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(Chris Harvey/Getty Images/Hemera)
(Chris Harvey/Getty Images/Hemera)

Q&A: Infertility

How one guy coped with 'shooting blanks' Add to ...

Masturbating in a porn-filled doctor's office isn't as easy as it sounds, says Greg Wolfe, a high-school English teacher and former standup comic. The lights are bright, the smut is bad and more often than not there's a lineup of antsy men staring at the floor outside the sperm-sample room.

Infertility isn't for wimps. For Mr. Wolfe, the birth of his son Connor involved four cycles of IVF, $40,000 in treatment fees, and learning to use a hypodermic needle to inject hormones in his wife's butt.

He gave the lowdown in How to Make Love to a Plastic Cup: A Guy's Guide to the World of Infertility. He talks with The Globe and Mail about his infertility journey:

In your book, you compare sperm to invading armies and vaginas to enemy territory. Why all the aggressive metaphors?

For guys, we've all seen war movies, we can picture these things. When it comes to women's bodies, no matter how enlightened we think we are, we're still a little squeamish. So putting it in war terms makes it easier.

Do guys really need to know the nitty-gritty about the luteal phase of the menstrual cycle?

Yes, they need to know because their wives need them to know. It's a partnership, and your wife needs somebody to talk to about these things. She needs someone to lean on. And as the fertility technology gets more advanced, men play a much bigger role. Also, sometimes it's the man's problem, the fertility problem. They owe it to their wives to know what's going on.

Lots of men refuse to get a sperm test until their wives have gone through a battery of gynecological procedures. How can women persuade men to get tested earlier on?

I think it's just making sure to convince them that the quality of their sperm doesn't play a role in how much of a man they are. Men, ego-wise, it's very hard for them.

What was your reaction when you found out you were shooting blanks?

It was a pretty big blow. All of my friends were having kids. I would make jokes about it, but deep down I was kind of bummed out that I couldn't do this basic human reproduction thing. So I started doing more guycentric things. I started working out more and it made me feel better. But the main goal was having a kid, so it really wasn't going to make a difference that I could suddenly bench 210 pounds - although it was pretty awesome.

Did you ever go to a therapist or confide in male friends?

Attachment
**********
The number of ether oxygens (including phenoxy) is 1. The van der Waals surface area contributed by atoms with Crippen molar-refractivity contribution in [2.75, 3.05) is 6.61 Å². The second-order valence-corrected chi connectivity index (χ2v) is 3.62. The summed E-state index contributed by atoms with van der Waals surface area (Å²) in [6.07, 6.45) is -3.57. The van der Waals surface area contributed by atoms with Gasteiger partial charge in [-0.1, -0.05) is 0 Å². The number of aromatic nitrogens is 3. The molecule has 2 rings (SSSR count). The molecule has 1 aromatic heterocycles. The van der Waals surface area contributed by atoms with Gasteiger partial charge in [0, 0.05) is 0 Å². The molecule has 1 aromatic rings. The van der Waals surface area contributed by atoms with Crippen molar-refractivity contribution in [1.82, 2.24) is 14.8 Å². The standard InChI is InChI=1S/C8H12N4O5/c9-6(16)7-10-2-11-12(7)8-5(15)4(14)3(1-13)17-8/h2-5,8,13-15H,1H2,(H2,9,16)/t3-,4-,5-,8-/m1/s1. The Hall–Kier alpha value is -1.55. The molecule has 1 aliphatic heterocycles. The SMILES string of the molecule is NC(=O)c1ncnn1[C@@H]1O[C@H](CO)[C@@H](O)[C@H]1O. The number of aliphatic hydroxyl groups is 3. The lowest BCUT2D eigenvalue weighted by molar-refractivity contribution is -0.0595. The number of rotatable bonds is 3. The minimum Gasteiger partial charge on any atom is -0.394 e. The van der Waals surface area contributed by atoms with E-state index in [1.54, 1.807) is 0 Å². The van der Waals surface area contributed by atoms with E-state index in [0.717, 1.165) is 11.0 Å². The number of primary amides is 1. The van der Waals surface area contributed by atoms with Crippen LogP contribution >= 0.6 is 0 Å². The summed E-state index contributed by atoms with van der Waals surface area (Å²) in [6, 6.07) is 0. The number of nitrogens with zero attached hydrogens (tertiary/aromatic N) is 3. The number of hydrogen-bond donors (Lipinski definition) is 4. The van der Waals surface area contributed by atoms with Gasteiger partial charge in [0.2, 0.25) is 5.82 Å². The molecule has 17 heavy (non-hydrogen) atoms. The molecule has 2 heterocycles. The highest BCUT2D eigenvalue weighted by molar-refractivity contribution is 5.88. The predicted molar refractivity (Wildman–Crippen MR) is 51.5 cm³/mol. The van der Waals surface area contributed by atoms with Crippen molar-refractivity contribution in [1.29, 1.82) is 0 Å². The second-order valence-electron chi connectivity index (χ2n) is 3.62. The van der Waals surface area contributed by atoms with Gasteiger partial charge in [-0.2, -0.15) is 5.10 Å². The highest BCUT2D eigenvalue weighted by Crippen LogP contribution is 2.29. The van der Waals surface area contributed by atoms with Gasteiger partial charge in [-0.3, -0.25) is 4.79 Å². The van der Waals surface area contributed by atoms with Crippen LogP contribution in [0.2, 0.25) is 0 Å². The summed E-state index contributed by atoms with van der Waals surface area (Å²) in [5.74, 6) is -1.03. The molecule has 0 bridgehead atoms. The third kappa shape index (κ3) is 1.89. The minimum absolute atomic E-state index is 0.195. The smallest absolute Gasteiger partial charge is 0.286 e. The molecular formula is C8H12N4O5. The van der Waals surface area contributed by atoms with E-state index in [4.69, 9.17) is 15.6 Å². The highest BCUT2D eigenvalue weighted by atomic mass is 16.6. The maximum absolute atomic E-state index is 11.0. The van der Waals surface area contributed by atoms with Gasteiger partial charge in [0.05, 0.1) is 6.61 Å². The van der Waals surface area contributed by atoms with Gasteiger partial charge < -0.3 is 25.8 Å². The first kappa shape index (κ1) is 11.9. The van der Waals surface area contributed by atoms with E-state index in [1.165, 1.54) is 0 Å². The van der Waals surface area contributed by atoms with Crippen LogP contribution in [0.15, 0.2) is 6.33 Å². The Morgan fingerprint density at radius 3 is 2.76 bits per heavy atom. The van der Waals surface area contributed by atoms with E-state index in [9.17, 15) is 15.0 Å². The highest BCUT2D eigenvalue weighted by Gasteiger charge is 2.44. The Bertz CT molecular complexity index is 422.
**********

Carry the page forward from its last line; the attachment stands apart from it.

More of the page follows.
Guys really don't talk about this with other guys. That's one of the reasons for the book. My wife and I did go to counselling just to talk about how all this made us feel. It's a great time to try it because you're going to get really intimate with parts of your wife that you never knew you were going to be intimate with - like sticking needles in her and seeing her swell up to gargantuan proportions.

How did infertility affect your marriage?

There was a lot of arguing, I'll be honest. It's a stressful thing to begin with, then you add the hormones and the money problems on top. If you don't keep your sense of humour when you go into this, you are going to tear each other's throats out.

What's the best way to deal with a woman's IVF-induced mood swings, which you describe as psychopathic rage?

Once you understand what's going on [in her body] you can try to calm her down. Sometimes it's just listening. If she's at the point where she's broken down and crying, sometimes all it takes is for you to say everything's going to work out, because she's looking for anything to grab onto. So yeah, you have to fake the confidence.

Was your sex life in the tank during this time?

Oh yeah. Sex is the last thing on your minds because you're combining hormones, stress. She's bloated, so she doesn't feel sexy, and you don't feel sexy if she's not feeling sexy. It's just a whole bunch of things that do not make for romantic nights.

Did you ever feel guilty fantasizing about porn stars at the fertility clinic while your wife was waiting for your sperm in the next room?

Yeah, I did. A lot of times she was like, "Were you thinking about me?" And I'm like, "Yeah, of course." Meanwhile you've been watching two Asian nurses on the TV.

Would you have written this book if the fertility treatments hadn't worked?

Actually, I would. Even though it was successful, it was frustrating going through it because I didn't know what was going on. Guys are kind of like that - we want to know the rules ahead of time. But most fertility books are directed towards women. This is the book that I wish I had.

This interview has been edited and condensed.

Follow on Twitter: @AdrianaBarton

 

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